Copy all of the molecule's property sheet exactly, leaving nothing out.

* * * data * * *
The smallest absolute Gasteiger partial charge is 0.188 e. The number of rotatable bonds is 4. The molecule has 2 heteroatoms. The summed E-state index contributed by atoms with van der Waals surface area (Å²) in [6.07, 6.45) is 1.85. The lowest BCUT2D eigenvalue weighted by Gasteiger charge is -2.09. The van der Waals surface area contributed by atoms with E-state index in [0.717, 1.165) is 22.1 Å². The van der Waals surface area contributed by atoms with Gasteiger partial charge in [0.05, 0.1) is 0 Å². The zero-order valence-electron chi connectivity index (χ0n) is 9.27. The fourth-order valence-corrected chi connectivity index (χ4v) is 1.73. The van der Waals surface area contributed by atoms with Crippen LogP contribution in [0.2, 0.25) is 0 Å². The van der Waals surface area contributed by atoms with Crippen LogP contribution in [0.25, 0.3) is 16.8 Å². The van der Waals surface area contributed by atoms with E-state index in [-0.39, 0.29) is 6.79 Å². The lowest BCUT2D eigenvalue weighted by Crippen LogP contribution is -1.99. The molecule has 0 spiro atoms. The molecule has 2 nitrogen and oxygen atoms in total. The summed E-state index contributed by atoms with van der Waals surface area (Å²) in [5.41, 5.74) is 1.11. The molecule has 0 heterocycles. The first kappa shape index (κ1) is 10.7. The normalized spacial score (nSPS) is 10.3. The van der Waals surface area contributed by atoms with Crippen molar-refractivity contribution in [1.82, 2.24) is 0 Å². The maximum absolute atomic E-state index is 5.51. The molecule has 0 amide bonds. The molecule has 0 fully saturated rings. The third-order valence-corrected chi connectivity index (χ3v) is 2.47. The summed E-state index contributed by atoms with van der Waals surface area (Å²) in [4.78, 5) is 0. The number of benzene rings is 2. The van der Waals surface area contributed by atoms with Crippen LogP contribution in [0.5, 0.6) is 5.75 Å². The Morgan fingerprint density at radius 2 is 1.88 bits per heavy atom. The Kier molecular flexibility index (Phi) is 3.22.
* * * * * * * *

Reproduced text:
The smallest absolute Gasteiger partial charge is 0.188 e. The number of rotatable bonds is 4. The molecule has 2 heteroatoms. The summed E-state index contributed by atoms with van der Waals surface area (Å²) in [6.07, 6.45) is 1.85. The lowest BCUT2D eigenvalue weighted by Gasteiger charge is -2.09. The van der Waals surface area contributed by atoms with E-state index in [0.717, 1.165) is 22.1 Å². The van der Waals surface area contributed by atoms with Gasteiger partial charge in [0.05, 0.1) is 0 Å². The zero-order valence-electron chi connectivity index (χ0n) is 9.27. The fourth-order valence-corrected chi connectivity index (χ4v) is 1.73. The van der Waals surface area contributed by atoms with Crippen LogP contribution in [0.2, 0.25) is 0 Å². The van der Waals surface area contributed by atoms with Crippen LogP contribution in [0.25, 0.3) is 16.8 Å². The van der Waals surface area contributed by atoms with E-state index in [-0.39, 0.29) is 6.79 Å². The lowest BCUT2D eigenvalue weighted by Crippen LogP contribution is -1.99. The molecule has 0 spiro atoms. The molecule has 2 nitrogen and oxygen atoms in total. The summed E-state index contributed by atoms with van der Waals surface area (Å²) in [5.41, 5.74) is 1.11. The molecule has 0 heterocycles. The first kappa shape index (κ1) is 10.7. The normalized spacial score (nSPS) is 10.3. The van der Waals surface area contributed by atoms with Crippen molar-refractivity contribution in [1.82, 2.24) is 0 Å². The maximum absolute atomic E-state index is 5.51. The molecule has 0 amide bonds. The molecule has 0 fully saturated rings. The third-order valence-corrected chi connectivity index (χ3v) is 2.47. The summed E-state index contributed by atoms with van der Waals surface area (Å²) in [4.78, 5) is 0. The number of benzene rings is 2. The van der Waals surface area contributed by atoms with Crippen LogP contribution in [0.5, 0.6) is 5.75 Å². The Morgan fingerprint density at radius 2 is 1.88 bits per heavy atom. The Kier molecular flexibility index (Phi) is 3.22.